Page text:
Coming soon: the novel Nabokov wanted destroyed

Next month Nabokov's last novel will be published - despite the fact that he never wanted it to see the light of day.

In October 1976, asked to nominate three books he had recently been reading, Nabokov chose a new translation of Dante's Inferno, an illustrated guide to North American butterflies and a book of his own, "the not-quite-finished manuscript of a novel". He had recently been ill, and, in his delirium, kept reading the novel aloud to a small dream audience consisting of "peacocks, pigeons, my long dead parents, two cypresses, several young nurses crouching around, and a family doctor so old as to be almost invisible".

On 17 November 2009, that novel, The Original of Laura, will reach a less hallucinatory audience, when it's published for the first time. Nabokov never finished it, and on his deathbed asked his wife Vera to destroy it. She didn't do so; nor after her death did her son, Dmitri. A stern keeper of the paternal flame, Dmitri is no opportunist. But after 30 years and much agonizing, he has retrieved the book from a Swiss vault for worldwide publication, on the grounds that Nabokov thought it one of his three most important works and would not have wanted it "to burn like a latter-day Jeanne d'Arc".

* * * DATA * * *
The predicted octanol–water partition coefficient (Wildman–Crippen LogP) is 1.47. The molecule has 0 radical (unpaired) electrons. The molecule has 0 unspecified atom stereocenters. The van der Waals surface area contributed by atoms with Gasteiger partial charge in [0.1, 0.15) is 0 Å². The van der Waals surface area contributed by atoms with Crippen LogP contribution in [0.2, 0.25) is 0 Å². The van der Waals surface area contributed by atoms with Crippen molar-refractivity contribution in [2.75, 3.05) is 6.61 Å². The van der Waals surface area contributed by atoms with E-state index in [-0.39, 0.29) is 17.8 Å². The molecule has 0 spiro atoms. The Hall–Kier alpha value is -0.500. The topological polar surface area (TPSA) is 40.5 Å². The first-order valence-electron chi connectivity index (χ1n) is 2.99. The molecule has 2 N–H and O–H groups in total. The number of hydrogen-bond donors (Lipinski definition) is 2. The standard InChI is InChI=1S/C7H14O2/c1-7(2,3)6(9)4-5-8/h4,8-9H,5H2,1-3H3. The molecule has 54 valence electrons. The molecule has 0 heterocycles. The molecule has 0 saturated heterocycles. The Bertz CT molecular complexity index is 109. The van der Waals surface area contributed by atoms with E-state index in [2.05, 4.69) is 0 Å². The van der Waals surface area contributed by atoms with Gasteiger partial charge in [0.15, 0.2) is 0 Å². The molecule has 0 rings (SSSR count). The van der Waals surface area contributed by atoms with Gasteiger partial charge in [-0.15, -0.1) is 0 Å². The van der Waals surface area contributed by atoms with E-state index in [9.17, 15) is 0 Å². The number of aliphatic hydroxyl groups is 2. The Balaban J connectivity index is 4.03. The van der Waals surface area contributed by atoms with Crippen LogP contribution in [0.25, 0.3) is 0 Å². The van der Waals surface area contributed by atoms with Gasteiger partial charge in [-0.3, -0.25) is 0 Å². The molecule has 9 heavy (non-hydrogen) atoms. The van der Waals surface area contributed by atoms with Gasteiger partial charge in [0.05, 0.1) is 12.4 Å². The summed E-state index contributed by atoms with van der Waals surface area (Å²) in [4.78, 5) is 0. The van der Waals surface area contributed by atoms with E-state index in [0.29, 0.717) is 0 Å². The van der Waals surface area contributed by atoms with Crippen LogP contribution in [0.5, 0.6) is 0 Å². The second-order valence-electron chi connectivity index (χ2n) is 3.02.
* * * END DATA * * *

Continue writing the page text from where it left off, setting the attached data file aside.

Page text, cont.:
- Blake Morrison,

Read the rest of the article here.

Tuesday, October 20, 2009

The English Marriage: Tales of Love, Money and Adultery by Maureen Waller

This is a collection of marital horror stories from 1465 to the present day, and, like all good horror ­stories, it runs an icy finger down your spine. Maureen Waller’s ­subject is less the English marriage than the absence, until recently, of the English divorce. For centuries, England lagged behind Scotland and the rest of Europe in clinging to the obscure marriage laws of the medieval church that left warring spouses little choice but to wait until death to part. Not until the 1857 Matrimonial Causes Act was divorce made accessible; no sooner had the new court opened its doors than it was presented with 253 petitions.